1. I figure I’m close behind: there’s a complimentary/signed copy of Our Bodies, Ourselves the Menopause edition at the birth center. I keep thinking I need to borrow it for awhile so maybe I can be ahead of the curve. :)

    • How did I not know about that book? I’m going to look for it on the library website right now. Thanks, Olga.


  2. Oh Michelle,
    I can deal with most everything else but I hate the foggy mind! We should have a retreat so that we could all commiserate but most of us would probably forget when and where it was being held.

    • I’d rather send several brilliant researchers in the field of women’s health on retreat. Think of all the women in the Baby Boomer generation who need answers, especially since we’re probably going to live for another 30 to 40 years.


      • You are so right! I have some “issues” that I have tried to speak to several male drs about and they start acting like middle school boys and won’t even discuss. “Umm, umm, that is not my area… you need to talk to your gynecologist.” Well, the problem with that is she won’t talk to me about the medicine that HE prescribed. which is what is causing the problem. GAHHH. I agree that more research should be done. I suspect that there may be some research going on now as we have many more women in the medical field. Also there may be more women in the position of making monetary decisions which has great influence on what research gets generous funding.

  3. Bless you for writing this. I am in perimenopause now and I hear you sister! I am doing good things for myself and determined to make the best of this transition which I deem natural. Reading this post you wrote is one of things that makes me feel better. Thank you.

    • I’m glad it was helpful to you. I waffled for weeks about whether or not to write it, but considering how many people have read this post since I put it up yesterday, it seems to have struck a nerve.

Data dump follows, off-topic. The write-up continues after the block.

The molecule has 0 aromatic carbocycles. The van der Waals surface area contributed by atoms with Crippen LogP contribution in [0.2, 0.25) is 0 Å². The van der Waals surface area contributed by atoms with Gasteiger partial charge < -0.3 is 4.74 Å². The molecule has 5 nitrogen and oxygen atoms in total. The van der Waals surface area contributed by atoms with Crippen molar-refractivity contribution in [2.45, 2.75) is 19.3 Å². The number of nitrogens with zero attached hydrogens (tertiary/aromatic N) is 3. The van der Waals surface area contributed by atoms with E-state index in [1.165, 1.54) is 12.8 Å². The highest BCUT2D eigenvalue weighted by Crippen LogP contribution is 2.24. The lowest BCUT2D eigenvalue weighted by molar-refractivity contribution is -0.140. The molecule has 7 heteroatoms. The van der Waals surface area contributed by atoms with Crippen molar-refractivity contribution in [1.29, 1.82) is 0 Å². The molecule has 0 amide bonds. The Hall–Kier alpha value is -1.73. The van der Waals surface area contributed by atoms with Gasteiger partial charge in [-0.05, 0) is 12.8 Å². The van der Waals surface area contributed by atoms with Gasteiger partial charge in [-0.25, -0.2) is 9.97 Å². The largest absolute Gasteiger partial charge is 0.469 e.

4. I know exactly what you are talking about with these symptoms. The more troubling news is the fact that a few of the seniors I work with have watched me experience ‘my personal mini-vacation’ and told me “oh I still get those hot flashes and brain fog,” and these ladies are in their late 80’s – mid 90’s. Perhaps these hormonal changes are actually the cause of dementia for many.

    • You’re right, Gloria. Some of these symptoms stick around even after menopause, which is yet another reason why the medical community needs to throw some more money at research. Now that we’re living so long, it’s become a quality of life issue.


  5. Ovarian cancer surgery at age 43 put me into instant menopause. Maybe it’s different when it is so abrupt. I had soaking night sweats and hot flashes for about six months, and then they went away. I honestly never felt the brain fog you describe. My brain feels overwhelmed sometimes because I work too much, but I can’t blame that on hormones. Well, I could … and I might now that you mention it.

    As far as medical support, my guess is that no one cares. If it were men going through all this, there would be a federal menopause czar. I do not recommend the estrogen-free lifestyle. That’s a whole new list of symptoms.

    • Donna, I assume that estrogen replacement is off the table for you because of the past history of cancer. This is the case for other women I know, who have either a personal or family history of breast cancer and can’t risk the exposure to additional estrogens.

      The brain fog and mood upheavals are unbelievably disruptive. I’ve tried to think my way out of them, but it’s hard to fight chemistry. On the up side, hot flashes have passed me by. This only seems fair.


  6. I too experienced surgical menopause at 37 but had no hot flashes, night sweats or brain fog. I just wept for two days after the surgery. I took estrogen for a short time. At 45 I had my first heart attack probably as a result of having ovaries removed at such a young age. (just my opinion)………..

    • I bet you’re right, Dolly. One of the health benefits of estrogen is that it provides cardiovascular protection for women. Once it’s gone, the chance of heart attack rises. Then you’re left trying to guess about where your greatest risk lies: with the lack of estrogen or with the hormone replacement therapy.


  7. I’m 49 and have been experiencing many of the symptoms you’ve described, Michelle, although not much in the way of true hot flashes yet. The insomnia is what I find disabling and getting enough sleep is a real struggle. Swimming a lot with a Masters group (8 to 10K yards/week) seems to smooth out a lot of the emotional problems and anxiety. Moving up from “exercise” to fairly intense exertion has been life-changing for me. I can’t recommend it enough.

    • Now there’s some news I can use, Peg. I’ve been walking daily and swimming twice a week, and the more intense exercise does help lift my mood. Hurray for endorphins! Maybe I need to add an extra session of swimming or some other cardio. Thanks!